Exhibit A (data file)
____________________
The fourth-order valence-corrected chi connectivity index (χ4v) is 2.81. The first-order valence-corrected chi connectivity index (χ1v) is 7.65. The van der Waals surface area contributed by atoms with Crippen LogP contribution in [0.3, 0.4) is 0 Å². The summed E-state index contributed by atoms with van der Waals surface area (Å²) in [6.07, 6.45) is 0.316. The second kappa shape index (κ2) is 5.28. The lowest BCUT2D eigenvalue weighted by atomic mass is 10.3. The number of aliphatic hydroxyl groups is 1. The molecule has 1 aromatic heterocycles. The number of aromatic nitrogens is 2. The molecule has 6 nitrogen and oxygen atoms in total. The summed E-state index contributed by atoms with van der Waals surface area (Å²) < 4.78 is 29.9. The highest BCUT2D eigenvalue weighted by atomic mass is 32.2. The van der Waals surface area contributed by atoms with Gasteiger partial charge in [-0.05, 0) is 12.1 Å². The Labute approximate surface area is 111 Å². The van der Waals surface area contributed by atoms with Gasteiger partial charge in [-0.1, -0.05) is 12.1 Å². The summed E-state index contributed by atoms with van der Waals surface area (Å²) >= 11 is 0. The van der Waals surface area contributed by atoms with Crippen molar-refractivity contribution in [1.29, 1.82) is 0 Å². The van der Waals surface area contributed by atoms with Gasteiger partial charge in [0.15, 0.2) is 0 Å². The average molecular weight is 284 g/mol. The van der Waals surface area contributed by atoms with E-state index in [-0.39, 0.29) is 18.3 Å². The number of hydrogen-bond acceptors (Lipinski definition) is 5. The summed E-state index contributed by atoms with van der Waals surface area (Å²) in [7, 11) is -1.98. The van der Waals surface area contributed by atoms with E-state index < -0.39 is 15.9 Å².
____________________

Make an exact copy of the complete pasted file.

The fourth-order valence-corrected chi connectivity index (χ4v) is 2.81. The first-order valence-corrected chi connectivity index (χ1v) is 7.65. The van der Waals surface area contributed by atoms with Crippen LogP contribution in [0.3, 0.4) is 0 Å². The summed E-state index contributed by atoms with van der Waals surface area (Å²) in [6.07, 6.45) is 0.316. The second kappa shape index (κ2) is 5.28. The lowest BCUT2D eigenvalue weighted by atomic mass is 10.3. The number of aliphatic hydroxyl groups is 1. The molecule has 1 aromatic heterocycles. The number of aromatic nitrogens is 2. The molecule has 6 nitrogen and oxygen atoms in total. The summed E-state index contributed by atoms with van der Waals surface area (Å²) < 4.78 is 29.9. The highest BCUT2D eigenvalue weighted by atomic mass is 32.2. The van der Waals surface area contributed by atoms with Gasteiger partial charge in [-0.05, 0) is 12.1 Å². The Labute approximate surface area is 111 Å². The van der Waals surface area contributed by atoms with Gasteiger partial charge in [-0.1, -0.05) is 12.1 Å². The summed E-state index contributed by atoms with van der Waals surface area (Å²) >= 11 is 0. The van der Waals surface area contributed by atoms with Crippen molar-refractivity contribution in [1.29, 1.82) is 0 Å². The van der Waals surface area contributed by atoms with Gasteiger partial charge in [0.15, 0.2) is 0 Å². The average molecular weight is 284 g/mol. The van der Waals surface area contributed by atoms with E-state index in [-0.39, 0.29) is 18.3 Å². The number of hydrogen-bond acceptors (Lipinski definition) is 5. The summed E-state index contributed by atoms with van der Waals surface area (Å²) in [7, 11) is -1.98. The van der Waals surface area contributed by atoms with E-state index < -0.39 is 15.9 Å².